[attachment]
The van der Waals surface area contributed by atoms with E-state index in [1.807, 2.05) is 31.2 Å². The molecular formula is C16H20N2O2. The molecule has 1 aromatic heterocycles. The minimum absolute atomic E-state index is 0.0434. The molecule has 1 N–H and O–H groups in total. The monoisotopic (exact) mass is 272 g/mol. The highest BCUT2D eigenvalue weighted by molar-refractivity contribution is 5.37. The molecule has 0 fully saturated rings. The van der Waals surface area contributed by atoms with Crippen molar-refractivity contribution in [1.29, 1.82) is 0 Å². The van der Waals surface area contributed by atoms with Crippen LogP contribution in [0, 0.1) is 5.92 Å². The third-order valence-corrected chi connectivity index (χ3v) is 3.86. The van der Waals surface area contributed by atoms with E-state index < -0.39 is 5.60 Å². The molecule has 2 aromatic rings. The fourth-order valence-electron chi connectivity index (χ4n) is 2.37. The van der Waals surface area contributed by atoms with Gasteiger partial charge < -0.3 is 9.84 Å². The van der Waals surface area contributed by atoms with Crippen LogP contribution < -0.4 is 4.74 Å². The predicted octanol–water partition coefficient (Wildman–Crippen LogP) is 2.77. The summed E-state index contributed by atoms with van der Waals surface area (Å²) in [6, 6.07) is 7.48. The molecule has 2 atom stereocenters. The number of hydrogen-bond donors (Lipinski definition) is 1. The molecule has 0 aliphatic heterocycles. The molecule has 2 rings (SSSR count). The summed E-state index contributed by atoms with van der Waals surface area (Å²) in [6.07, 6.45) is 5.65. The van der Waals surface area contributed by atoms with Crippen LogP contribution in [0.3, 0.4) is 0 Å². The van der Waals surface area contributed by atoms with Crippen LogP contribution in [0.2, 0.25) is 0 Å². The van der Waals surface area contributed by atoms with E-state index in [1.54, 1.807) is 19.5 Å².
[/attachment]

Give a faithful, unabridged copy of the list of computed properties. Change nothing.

The van der Waals surface area contributed by atoms with E-state index in [1.807, 2.05) is 31.2 Å². The molecular formula is C16H20N2O2. The molecule has 1 aromatic heterocycles. The minimum absolute atomic E-state index is 0.0434. The molecule has 1 N–H and O–H groups in total. The monoisotopic (exact) mass is 272 g/mol. The highest BCUT2D eigenvalue weighted by molar-refractivity contribution is 5.37. The molecule has 0 fully saturated rings. The van der Waals surface area contributed by atoms with Crippen molar-refractivity contribution in [1.29, 1.82) is 0 Å². The van der Waals surface area contributed by atoms with Crippen LogP contribution in [0, 0.1) is 5.92 Å². The third-order valence-corrected chi connectivity index (χ3v) is 3.86. The van der Waals surface area contributed by atoms with E-state index < -0.39 is 5.60 Å². The molecule has 2 aromatic rings. The fourth-order valence-electron chi connectivity index (χ4n) is 2.37. The van der Waals surface area contributed by atoms with Gasteiger partial charge < -0.3 is 9.84 Å². The van der Waals surface area contributed by atoms with Crippen LogP contribution < -0.4 is 4.74 Å². The predicted octanol–water partition coefficient (Wildman–Crippen LogP) is 2.77. The summed E-state index contributed by atoms with van der Waals surface area (Å²) in [6, 6.07) is 7.48. The molecule has 2 atom stereocenters. The number of hydrogen-bond donors (Lipinski definition) is 1. The molecule has 0 aliphatic heterocycles. The molecule has 2 rings (SSSR count). The summed E-state index contributed by atoms with van der Waals surface area (Å²) in [6.07, 6.45) is 5.65. The van der Waals surface area contributed by atoms with Crippen LogP contribution in [0.3, 0.4) is 0 Å². The van der Waals surface area contributed by atoms with Crippen LogP contribution in [0.2, 0.25) is 0 Å². The van der Waals surface area contributed by atoms with E-state index in [1.54, 1.807) is 19.5 Å².